Welcome back to this short series about transitioning your business from a break-fix company to becoming an MSP.
Today I wanted to discuss the main two tools MSPs use and a little reasoning behind them. It may seem a little like putting the horse before the cart but it will all, hopefully, make sense.
In the world of MSPs, time really is money. Because of the fixed fee nature of the agreements it’s vital that the MSP understands how much time is being spent on each client. This is where the PSA solution comes in and can help out.
Obviously functionality varies by PSA but the most common features are:
The bread and butter of a PSA is ticketing, this is where all of the work the Service Desk carries out is recorded. Tickets can come from a variety of different sources such as:
One of the main differences between ticketing in a PSA solution and a dedicated enterprise solution is that time is more of a concern. This is because in PSA solutions labor times can be attributed a monetary value and in turn this allows the MSP to understand the profitability of each client. We will delve into this further in a future post.
PSAs also handle contract management, this is again so the MSP can understand things such as profitability. As an example, an MSP may take on a 50 user engineering company and they sign a Fixed Fee contract to support their users, servers and cloud applications. Having this agreement within the PSA ensures that the engineers know what is within the agreement and perhaps more importantly, what isn’t. If a user calls in with a problem with their personal tablet, they wouldn’t generally be part of the contract so any work on this would be invoiced separately.
MSPs generally generate their client invoices through their PSA solution. There is also the need for an accountancy package also, but these don’t have to be MSP specific.Project Management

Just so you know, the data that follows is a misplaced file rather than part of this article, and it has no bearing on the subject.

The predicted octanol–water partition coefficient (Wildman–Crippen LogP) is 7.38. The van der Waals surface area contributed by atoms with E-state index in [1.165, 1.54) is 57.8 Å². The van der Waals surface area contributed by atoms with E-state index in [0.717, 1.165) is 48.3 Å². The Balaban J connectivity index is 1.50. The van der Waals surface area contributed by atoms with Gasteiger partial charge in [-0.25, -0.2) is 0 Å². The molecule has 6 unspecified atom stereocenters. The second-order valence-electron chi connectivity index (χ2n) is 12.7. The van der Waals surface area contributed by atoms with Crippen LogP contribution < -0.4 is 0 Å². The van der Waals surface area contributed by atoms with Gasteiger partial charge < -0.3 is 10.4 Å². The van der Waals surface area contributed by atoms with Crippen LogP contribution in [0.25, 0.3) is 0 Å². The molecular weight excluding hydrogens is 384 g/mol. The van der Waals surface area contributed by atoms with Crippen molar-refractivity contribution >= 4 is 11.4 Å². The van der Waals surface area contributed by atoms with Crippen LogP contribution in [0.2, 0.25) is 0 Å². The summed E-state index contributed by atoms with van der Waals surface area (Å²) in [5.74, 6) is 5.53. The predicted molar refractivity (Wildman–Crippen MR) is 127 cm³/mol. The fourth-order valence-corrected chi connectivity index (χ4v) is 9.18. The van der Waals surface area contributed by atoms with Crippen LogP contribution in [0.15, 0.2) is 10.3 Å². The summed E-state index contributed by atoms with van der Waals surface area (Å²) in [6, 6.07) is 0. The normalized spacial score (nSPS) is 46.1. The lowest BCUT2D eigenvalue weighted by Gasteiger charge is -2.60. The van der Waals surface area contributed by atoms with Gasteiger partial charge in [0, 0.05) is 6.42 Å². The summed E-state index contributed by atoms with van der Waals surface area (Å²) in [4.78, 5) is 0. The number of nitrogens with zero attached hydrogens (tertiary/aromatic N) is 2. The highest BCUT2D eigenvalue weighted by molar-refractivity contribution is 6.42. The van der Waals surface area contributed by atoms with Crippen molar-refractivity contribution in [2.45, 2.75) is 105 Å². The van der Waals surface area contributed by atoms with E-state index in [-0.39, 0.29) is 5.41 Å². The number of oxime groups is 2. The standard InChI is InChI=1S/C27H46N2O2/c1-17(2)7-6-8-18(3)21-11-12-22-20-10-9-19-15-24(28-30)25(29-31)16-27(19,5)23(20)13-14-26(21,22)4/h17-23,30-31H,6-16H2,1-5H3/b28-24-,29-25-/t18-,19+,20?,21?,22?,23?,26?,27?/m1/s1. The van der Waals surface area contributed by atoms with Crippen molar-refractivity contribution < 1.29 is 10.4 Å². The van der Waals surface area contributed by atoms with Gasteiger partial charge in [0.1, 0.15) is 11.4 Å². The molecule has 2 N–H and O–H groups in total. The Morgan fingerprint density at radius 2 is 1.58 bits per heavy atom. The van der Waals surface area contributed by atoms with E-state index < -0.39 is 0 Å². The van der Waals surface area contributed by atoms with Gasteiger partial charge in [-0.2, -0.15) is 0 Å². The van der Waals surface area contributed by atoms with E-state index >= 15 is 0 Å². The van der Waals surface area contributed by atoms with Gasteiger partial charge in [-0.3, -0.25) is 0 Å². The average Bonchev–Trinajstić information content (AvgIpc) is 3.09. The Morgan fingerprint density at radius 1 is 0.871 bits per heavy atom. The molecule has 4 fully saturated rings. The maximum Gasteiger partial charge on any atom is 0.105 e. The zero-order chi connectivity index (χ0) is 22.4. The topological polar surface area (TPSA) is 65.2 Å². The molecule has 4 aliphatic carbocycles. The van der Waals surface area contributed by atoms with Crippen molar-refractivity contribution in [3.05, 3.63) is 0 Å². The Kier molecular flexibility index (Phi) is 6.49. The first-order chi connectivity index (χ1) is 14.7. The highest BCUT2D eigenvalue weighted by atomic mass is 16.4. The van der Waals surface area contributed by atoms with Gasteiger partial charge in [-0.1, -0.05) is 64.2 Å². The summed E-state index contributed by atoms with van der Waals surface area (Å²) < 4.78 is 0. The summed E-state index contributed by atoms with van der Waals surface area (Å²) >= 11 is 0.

Most PSA solutions have Project Management capabilities. These are generally used for larger jobs that require multiple resources within the MSP.
Knowing details about the clients sites, such as IP addresses, serial numbers etc is vital in the day to day operations of an MSP. This is why most PSA solutions have functionality for this built in.
Examples of PSA solutions include :
After the PSA, the RMM solution is the next tool that most MSPs will use. They of course vary in functionality, but they are generally attempting to assist the MSP with several tasks.
One of the primary purposes of an RMM is monitoring, this could be as simple as monitoring if a service fails or checking that disk space isn’t too low. It could also be more involved around checking for problems within applications. These monitors can check indicators of things that may be about to cause an issue before they do, this allows the team to be proactive and resolve it before the end user is aware.
If something isn’t right it’s important that the RMM alerts the MSP about the issue. This is where the alerting comes in and it can be done in several ways. Firstly, all the RMM solutions will have some kind of dashboard where alerts will be highlighted, but this relies on someone monitoring these. They all also have the ability to create a support ticket from the alert. This means that when something goes wrong it will automatically appear in the task list for the Service Desk team.
Automation is a key part of an RMMs functionality. It varies of course depending on the platform in use, but they will all have the capability to restart services that have stopped and initiate routines to clean up temporary files etc when the disk is getting full.
This is a very time consuming task for MSPs and one that most RMMs can automate. This ensures that client machines are using the latest software and in turn this should reduce the amount of support tickets being generated.
If something does go wrong, then it’s common for the MSP to need to connect remotely to the clients PC or server. Most have built in remote assist capabilities to help with this, and there are several third party solutions also.
Examples of PSA solutions include :
So, with a PSA and RMM solution in place the MSP has the foundations to become successful. There are obviously a lot more tools that are used within the MSP and also the client, but we will come to those in another update. There is no right or wrong PSA/RMM combination, speak to successful MSPs and see what works for them, trial several solutions and see what works best for you in your new MSP.
Next time we will tackle that age old dilemma - how to price your services.
Until then, have a great week.